Durango was fun, and so scenic!  Definitely a town built for people who enjoy outdoor activities -- there's something for everyone there!  And, we saw lots of Westies around town (and got a wave!).  But, all journeys come to an end; time to head home.  Leaving United Campground we couldn't help but notice another small RV had pulled in: a Eurovan Camper!  Since our friends had never been to Mesa Verde (we were there last year), we opted to take a detour to see the ruins.  Old Blue went pretty slow up a few of the grades out of Durango, but did end up passing a pick-up truck towing a 5th-wheel trailer... at 45 mph!  Given the time, it was determined that getting a camp spot at Mesa Verde would be a wise choice.  After seeing Cliff Palace and Spruce Tree House and a few others, it was getting late (the gates were about to close!).  Shortly after arriving at the campground, it began to rain (snow was expected at higher elevations).  Another test for the new rain fly -- of course, just like with regular tents, the downpour begins as the fly gets pulled out of the bag.


   


Day 9: Mesa Verde National Park, CO to Lake Powell, AZ

Leg I: Mesa Verde to Cortez, CO; 31 miles.  

Another gorgeous day, enhanced by lots of puffy white clouds floating in the sky.  Leaving Mesa Verde, fresh snow could be seen on the mountains off in the distance... yes, snow! This is June, yes?  After making a gas and snack stop in Cortez, we were off to Arizona.  MPG: 16.44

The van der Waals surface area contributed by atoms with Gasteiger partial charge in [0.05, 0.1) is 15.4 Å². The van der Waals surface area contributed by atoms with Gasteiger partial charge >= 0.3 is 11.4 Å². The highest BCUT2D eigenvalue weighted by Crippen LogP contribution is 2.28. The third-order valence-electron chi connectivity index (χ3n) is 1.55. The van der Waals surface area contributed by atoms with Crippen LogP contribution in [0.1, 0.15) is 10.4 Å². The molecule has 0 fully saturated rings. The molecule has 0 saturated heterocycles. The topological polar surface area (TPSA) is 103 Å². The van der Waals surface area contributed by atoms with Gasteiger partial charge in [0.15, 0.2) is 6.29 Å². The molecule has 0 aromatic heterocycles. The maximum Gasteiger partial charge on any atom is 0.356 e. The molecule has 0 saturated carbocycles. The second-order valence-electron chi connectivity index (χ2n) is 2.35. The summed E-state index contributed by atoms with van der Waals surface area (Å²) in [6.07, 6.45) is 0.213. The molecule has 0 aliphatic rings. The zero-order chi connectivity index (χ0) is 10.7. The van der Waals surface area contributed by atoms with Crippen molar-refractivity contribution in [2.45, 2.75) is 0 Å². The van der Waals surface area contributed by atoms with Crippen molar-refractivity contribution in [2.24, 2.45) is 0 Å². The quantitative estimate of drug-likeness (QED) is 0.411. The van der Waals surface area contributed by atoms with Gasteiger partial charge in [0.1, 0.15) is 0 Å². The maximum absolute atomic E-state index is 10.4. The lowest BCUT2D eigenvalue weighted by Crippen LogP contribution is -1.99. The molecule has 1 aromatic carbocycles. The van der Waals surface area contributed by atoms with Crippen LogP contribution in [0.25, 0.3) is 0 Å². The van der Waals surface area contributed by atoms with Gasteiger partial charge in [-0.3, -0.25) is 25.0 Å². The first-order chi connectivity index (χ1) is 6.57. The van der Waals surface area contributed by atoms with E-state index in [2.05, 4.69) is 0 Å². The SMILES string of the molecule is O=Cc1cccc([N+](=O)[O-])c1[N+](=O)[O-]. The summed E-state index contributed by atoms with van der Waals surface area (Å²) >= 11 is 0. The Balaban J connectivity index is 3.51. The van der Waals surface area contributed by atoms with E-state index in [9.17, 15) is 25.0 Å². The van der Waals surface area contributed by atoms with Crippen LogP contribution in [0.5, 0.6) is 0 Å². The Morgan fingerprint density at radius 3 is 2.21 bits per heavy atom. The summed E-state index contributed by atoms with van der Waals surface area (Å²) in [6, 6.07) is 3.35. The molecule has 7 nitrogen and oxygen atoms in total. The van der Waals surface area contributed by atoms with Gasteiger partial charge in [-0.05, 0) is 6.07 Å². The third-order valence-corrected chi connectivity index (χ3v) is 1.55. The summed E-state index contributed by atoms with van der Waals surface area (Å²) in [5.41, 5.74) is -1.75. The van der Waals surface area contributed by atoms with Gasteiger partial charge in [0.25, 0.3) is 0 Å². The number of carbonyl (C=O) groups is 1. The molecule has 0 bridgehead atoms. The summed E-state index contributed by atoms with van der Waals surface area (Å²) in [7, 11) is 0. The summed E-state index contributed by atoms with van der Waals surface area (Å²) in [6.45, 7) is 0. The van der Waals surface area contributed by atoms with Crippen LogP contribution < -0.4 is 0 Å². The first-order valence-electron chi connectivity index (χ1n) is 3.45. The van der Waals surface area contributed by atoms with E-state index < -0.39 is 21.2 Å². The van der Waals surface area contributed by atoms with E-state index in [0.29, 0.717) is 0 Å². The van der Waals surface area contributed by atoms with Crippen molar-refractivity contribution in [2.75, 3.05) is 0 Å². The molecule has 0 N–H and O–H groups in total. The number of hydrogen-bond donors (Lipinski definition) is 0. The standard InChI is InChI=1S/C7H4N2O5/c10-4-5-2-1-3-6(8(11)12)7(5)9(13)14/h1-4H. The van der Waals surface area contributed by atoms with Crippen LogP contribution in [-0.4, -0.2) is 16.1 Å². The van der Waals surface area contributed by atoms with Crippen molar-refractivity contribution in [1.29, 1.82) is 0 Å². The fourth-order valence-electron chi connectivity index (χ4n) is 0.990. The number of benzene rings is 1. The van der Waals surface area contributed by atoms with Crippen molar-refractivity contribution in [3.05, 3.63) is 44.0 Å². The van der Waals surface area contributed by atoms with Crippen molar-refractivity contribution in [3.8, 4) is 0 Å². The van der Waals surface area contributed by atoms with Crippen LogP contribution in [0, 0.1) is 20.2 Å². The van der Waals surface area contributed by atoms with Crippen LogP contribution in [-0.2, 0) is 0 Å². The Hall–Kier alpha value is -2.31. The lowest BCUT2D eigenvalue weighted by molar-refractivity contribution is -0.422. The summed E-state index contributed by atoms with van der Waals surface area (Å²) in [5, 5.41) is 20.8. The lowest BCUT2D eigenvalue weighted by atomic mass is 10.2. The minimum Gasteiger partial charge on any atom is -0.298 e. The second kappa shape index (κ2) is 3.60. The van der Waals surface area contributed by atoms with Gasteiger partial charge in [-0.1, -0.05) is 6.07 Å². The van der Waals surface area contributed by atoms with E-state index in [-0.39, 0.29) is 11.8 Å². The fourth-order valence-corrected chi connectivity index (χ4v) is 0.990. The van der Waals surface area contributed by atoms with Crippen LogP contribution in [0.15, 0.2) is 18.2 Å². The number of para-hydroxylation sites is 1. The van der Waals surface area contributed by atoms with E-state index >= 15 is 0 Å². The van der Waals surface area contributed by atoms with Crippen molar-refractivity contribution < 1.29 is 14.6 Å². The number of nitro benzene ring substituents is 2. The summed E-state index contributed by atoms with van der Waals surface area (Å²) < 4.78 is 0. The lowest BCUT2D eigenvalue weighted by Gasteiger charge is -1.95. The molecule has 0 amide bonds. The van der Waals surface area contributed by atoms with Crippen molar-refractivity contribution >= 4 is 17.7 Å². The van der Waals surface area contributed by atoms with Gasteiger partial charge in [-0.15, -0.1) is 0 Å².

Leg II: Cortez, CO to Four Corners; 39.4 miles.  

A sign on the highway says that Four Corners is closed; however, our neighbors back at United Campground verified that it's open Friday through Sunday.  Sure enough, the gates were open.  There is a catch though: The monument itself is closed due to reconstruction; but, the Navajo "strip mall" at the monument is, of course, open for your patronage, not to mention the actual four corners is 2.5 miles away. ;)



Leg III: Four Corners to Kayenta, AZ; 79.5 miles.  

Leaving Four Corners, we moved on to Kayenta, stopping in at McDonald's and Subway for lunch.  Because we hadn't been there in decades and because it was such a gorgeous day, it was decided that we'd take a little detour out to Monument Valley.


Leg IV: Kayenta, AZ to Monument Valley, UT; 26.3 miles.

At the entrance (i.e. fee station), we decided not to pay the $6 per person and, instead, pulled off to the side of the road to determine where to head next.  After a brief stay in Utah, it was back to Arizona.  Pretty day to be at Monument Valley though; perfect for photos!



Leg V: Monument Valley, UT to Kayenta, AZ; 26.3 miles.

After filling up the gas tanks and a long wait in the restroom (van-full of kids using the bathrooms at the same time = ), we were off to Lake Powell.  MPG: 17.30